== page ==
Table Of Contents

    The United Kingdom announced it will ban the sale of diesel and gasoline-fueled vehicles by the year 2040. Photo courtesy of Garry Knight via


    Senators Request Answers from Interior Department Following Forced Transfer of Top Climate Official

    On July 24, eight Democratic members of the Senate Energy and Natural Resources Committee delivered a letter to the Interior Department's Deputy Inspector General requesting the agency investigate and report on the reassignment of dozens of senior employees. The inquiry was sparked by allegations that Joel Clement, a top climate change official at Interior and a manager with the Senior Executive Service (SES), was removed from his post and reassigned to a department unrelated to his expertise. In an op-ed, Mr. Clement revealed, “I believe I was retaliated against for speaking out publicly about the dangers that climate change poses to Alaska Native communities.” Up to 50 other SES officials at Interior have also been moved to different divisions, departments, or states. While the SES program was designed with some flexibility toward assignments, the law states such changes must be made to "to best accomplish the agency's mission." Sen. Maria Cantwell said the sudden moves have caused "a lot of confusion and … a lot of undermining of science."

    For more information see:

    Washington Post, Inside Climate News

    Agencies Seek to Undercut Environmental Regulations by Delaying Enforcement

    A recent analysis by Scientific American has revealed that under the Trump administration, federal agencies have “suspended enforcement of at least 39” rules as a means of limiting regulations while avoiding the involved process of repealing or altering them. While agencies must follow specific procedures for changing existing rules that can result in a drawn-out legal process, simply suspending these rules requires much less formal justification and, according to EPA officials, is perfectly legal. However, these delays, which primarily target environmental regulations, have become subject to numerous lawsuits by groups seeking to prove the agencies’ justifications are based on misinformation and ulterior motives. Such efforts have already begun to have an impact, with a federal appeals court overturning the EPA’s delay on restricting emissions from oil and gas wells earlier in July. David Baron, an attorney with EarthJustice, believes that this and other recent court decisions will pave the way for additional legal challenges as efforts to ensure regulation enforcement continue.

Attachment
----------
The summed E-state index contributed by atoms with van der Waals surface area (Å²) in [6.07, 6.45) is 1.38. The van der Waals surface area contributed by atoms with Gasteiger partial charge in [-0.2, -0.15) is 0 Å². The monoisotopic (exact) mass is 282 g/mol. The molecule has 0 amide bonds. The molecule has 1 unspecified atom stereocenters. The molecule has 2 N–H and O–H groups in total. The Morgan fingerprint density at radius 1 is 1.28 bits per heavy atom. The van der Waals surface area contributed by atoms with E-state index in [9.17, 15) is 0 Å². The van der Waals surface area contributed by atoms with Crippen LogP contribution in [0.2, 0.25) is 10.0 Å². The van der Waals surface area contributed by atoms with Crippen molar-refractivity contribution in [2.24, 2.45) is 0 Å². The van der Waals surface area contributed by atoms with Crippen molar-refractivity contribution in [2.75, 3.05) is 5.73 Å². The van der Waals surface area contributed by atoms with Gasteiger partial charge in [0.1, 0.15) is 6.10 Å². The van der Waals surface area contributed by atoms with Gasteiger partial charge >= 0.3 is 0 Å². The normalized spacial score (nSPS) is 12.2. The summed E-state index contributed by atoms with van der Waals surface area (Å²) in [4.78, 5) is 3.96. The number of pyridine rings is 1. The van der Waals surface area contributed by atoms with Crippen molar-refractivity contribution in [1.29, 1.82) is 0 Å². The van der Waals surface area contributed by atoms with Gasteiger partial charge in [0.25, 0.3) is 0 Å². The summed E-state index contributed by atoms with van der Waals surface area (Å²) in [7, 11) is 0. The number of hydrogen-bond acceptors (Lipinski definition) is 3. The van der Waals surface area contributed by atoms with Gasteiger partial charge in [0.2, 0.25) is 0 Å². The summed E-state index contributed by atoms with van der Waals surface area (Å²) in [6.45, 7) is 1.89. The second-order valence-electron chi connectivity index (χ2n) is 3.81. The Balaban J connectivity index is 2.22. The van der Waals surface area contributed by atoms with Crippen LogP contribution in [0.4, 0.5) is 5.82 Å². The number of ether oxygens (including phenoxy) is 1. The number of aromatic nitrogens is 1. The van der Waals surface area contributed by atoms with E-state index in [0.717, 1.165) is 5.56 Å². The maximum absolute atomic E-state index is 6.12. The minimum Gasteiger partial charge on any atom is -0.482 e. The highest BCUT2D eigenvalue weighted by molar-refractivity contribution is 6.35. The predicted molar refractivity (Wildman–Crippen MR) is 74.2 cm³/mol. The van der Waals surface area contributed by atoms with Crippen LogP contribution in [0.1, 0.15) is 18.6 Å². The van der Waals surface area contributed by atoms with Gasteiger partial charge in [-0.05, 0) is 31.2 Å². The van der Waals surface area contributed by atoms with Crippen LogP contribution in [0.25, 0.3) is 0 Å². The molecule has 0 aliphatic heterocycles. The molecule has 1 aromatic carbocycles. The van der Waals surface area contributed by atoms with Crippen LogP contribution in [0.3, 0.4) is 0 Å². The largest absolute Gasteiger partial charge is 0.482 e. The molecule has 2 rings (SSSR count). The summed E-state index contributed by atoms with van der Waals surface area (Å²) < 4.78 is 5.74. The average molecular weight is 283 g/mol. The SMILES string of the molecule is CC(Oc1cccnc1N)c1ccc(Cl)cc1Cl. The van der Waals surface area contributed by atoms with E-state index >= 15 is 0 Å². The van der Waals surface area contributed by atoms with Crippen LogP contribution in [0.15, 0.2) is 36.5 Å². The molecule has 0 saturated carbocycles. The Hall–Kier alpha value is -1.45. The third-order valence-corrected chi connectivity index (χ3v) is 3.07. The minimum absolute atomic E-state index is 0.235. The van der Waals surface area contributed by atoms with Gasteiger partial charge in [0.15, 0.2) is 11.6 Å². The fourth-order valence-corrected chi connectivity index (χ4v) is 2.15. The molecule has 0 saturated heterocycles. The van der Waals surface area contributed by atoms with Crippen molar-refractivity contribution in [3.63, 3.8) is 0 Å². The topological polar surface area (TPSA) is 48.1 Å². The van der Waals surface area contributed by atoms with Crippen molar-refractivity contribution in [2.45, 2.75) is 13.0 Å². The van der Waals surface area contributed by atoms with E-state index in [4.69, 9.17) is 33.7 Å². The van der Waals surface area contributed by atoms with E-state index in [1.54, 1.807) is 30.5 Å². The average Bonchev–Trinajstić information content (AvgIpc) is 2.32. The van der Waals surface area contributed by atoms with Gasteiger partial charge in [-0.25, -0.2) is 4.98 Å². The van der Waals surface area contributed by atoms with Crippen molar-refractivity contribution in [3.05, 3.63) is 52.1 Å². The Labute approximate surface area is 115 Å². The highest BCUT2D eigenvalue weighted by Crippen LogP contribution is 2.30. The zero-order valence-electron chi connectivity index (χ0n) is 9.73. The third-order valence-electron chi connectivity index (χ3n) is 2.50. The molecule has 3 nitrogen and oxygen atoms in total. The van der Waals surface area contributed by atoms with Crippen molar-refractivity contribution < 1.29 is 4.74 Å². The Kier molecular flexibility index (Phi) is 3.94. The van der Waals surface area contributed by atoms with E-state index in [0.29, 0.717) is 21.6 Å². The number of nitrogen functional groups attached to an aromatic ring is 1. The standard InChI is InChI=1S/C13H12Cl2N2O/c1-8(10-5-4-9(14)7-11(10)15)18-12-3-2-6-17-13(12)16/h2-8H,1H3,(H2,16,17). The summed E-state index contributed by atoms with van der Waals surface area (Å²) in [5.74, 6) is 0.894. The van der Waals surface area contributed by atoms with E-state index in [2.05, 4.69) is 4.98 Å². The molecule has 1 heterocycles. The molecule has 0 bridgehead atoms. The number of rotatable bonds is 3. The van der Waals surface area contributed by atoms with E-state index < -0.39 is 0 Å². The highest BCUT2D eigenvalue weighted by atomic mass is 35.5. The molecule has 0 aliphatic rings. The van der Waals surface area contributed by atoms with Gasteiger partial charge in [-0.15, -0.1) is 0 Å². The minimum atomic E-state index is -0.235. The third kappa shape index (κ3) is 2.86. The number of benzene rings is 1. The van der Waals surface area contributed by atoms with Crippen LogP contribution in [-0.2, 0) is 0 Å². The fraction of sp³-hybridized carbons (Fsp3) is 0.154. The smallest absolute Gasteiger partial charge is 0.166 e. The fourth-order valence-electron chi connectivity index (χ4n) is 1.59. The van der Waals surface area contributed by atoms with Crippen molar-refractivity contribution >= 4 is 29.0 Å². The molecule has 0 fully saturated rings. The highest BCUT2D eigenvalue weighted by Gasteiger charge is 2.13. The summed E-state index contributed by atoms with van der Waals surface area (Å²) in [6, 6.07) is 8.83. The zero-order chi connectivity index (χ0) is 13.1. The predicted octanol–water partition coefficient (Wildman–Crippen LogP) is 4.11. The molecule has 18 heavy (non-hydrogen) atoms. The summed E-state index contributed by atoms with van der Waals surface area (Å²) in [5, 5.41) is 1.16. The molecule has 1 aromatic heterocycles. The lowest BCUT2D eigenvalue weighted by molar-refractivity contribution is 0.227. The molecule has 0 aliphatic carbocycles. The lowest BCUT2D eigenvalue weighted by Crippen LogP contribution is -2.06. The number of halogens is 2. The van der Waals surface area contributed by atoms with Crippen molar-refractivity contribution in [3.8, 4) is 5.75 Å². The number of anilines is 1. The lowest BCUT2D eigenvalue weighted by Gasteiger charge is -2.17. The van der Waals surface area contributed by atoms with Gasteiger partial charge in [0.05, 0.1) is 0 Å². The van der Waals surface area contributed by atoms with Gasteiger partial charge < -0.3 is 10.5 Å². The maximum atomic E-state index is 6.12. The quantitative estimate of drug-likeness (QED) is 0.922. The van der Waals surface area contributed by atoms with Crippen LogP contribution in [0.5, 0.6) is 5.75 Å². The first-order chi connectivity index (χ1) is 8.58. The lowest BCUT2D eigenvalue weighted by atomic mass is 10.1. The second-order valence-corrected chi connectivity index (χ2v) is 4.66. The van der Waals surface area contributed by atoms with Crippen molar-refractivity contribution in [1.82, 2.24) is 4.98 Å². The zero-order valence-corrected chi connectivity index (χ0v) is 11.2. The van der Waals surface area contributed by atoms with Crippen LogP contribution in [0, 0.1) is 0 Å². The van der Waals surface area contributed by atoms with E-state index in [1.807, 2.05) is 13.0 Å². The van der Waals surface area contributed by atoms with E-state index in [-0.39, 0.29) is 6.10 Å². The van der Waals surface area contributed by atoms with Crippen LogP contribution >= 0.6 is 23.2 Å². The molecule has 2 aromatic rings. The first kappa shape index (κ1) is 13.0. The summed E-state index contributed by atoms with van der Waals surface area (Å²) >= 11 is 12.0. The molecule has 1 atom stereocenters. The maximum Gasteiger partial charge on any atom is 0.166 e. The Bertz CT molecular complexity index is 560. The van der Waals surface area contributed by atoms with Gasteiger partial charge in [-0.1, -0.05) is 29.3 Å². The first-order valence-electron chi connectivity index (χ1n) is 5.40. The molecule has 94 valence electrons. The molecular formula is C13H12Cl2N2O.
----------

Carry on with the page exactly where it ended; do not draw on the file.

For more information see:

    Scientific American

    Melting Arctic Ice Reveals Emergency Infrastructure Gaps

    As melting ice leads to increased access to Arctic waters, experts caution that existing emergency infrastructure will be unable to adequately respond to a host of potential issues arising from more frequent ship traffic. Arctic sea ice, which melts over the spring and summer months, has seen its minimum extent decline by around 13 percent per decade since 1981, and some scientists warn that the sea could be completely ice-free as soon as the 2030s. This has enabled more ships to enter the region for longer periods of time, increasing the likelihood of a maritime disaster. However, should a major incident such as an oil spill, medical emergency, or shipwreck occur, a lack of investment to update infrastructure in the region could severely limit response capabilities. The United States, for example, has only two working heavy icebreakers, each of which are over 40 years old, with funding for additional ships hard to come by. Given these challenges and limited resources, experts are advocating for a greater emphasis on training to prevent accidents rather than simply reacting to them.

    For more information see:

    New York Times

    United Kingdom Plans to Ban Sale of Fossil-Fuel Vehicles by 2040